Examination of the electronic photo image files that are an integral part of every inspection file can reveal counterfeit or altered labels: a label that’s been tampered with may display physical damage or the wrong type of sticker for the model year, or a background color shownthrough the data windows that is different from the vehicle, or a VIN that does not agree with the specifications for the vehicle.


When an insurance carrier receives a request for coverage of a newly acquired used vehicle, or there is a change from one company to another, the applicant is notified in writing that inspection is required within a specified period of time, and is given a list of inspection facilities. If the vehicle is not presented for inspection within the time period stated, coverage will be denied.

Inspection begins by an authorized inspector or representative of an insurance carrier copying the Vehicle Identification Number from the VIN plate located on the dashboard. The VIN’s 17-character encoded sequence is, in effect, the vehicle’s birth certificate. The inspector also records the vehicle’s make, model, year of manufacturer and odometer reading, and includes a description of expensive options and accessories. Where applicable, pertinent notes are made about the vehicles condition and damage observed by the inspector.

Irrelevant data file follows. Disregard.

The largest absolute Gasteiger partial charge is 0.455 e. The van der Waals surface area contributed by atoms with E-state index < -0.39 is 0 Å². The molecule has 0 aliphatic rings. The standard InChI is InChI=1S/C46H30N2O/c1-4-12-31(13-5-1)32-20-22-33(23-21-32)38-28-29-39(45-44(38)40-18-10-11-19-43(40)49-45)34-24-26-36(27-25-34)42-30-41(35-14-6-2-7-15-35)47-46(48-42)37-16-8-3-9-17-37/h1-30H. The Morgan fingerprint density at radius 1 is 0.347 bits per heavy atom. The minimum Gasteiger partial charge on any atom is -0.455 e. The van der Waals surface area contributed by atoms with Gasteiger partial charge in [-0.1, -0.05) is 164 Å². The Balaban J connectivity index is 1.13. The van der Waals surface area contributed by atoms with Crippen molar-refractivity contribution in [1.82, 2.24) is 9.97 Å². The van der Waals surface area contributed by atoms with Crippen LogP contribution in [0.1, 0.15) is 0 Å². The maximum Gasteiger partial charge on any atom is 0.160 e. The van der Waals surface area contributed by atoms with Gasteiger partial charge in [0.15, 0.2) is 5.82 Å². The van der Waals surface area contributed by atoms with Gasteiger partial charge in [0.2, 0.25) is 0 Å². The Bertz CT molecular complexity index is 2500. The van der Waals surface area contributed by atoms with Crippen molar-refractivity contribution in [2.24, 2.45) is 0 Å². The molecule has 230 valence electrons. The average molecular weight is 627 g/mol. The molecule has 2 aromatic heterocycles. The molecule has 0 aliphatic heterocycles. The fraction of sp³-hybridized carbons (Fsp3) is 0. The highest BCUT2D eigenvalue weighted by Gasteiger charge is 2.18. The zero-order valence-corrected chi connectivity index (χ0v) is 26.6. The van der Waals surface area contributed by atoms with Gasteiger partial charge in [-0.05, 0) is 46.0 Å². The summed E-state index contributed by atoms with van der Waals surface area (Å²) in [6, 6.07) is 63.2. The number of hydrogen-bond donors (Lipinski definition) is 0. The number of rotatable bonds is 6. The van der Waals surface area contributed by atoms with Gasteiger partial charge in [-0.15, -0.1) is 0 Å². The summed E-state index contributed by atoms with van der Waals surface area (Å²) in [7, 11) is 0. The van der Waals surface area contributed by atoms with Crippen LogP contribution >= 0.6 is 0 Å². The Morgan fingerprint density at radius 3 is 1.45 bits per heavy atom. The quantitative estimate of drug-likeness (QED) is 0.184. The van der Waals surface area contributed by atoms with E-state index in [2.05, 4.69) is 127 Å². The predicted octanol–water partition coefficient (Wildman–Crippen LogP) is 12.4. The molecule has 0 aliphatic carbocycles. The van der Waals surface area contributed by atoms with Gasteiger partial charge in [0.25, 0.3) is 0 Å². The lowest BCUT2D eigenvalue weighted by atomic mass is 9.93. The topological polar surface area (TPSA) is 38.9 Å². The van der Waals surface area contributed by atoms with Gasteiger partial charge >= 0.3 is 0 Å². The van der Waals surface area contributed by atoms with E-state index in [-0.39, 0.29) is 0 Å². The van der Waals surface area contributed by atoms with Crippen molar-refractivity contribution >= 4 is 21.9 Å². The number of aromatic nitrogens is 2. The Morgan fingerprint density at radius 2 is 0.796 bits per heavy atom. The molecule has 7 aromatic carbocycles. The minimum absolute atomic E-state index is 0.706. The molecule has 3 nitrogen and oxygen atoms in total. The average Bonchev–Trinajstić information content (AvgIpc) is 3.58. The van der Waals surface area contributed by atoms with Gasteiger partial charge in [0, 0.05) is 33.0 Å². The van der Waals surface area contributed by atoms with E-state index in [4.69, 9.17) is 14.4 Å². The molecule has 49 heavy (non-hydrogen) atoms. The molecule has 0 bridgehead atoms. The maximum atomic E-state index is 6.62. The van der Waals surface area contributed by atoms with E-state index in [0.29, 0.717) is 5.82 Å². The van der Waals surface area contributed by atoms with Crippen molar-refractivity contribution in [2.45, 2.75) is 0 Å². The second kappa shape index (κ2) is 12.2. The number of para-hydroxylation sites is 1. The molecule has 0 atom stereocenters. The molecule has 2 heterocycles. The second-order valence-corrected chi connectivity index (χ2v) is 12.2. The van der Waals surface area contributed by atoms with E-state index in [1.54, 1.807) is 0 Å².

Reports Sent to Computer Processing Center

After inspection, the report and photos are sent to a central processing facility such as CARCO Group’s New York-based computer center, where the information is entered into the database of a “super computer,” an IBM I-Series e-Saver AS/400 system, connected by a Local Area Network [LAN] to an IBM mainframe. Equipped to access data from a “jukebox” optical storage device, the system’s storage capacity - which can be expanded - is 1.4 terabytes [TB] or 1.4 trillion bytes. With its electronic “bridging”system, it is one of the most advanced integrated systems of its type, now containing more than 15 million reports.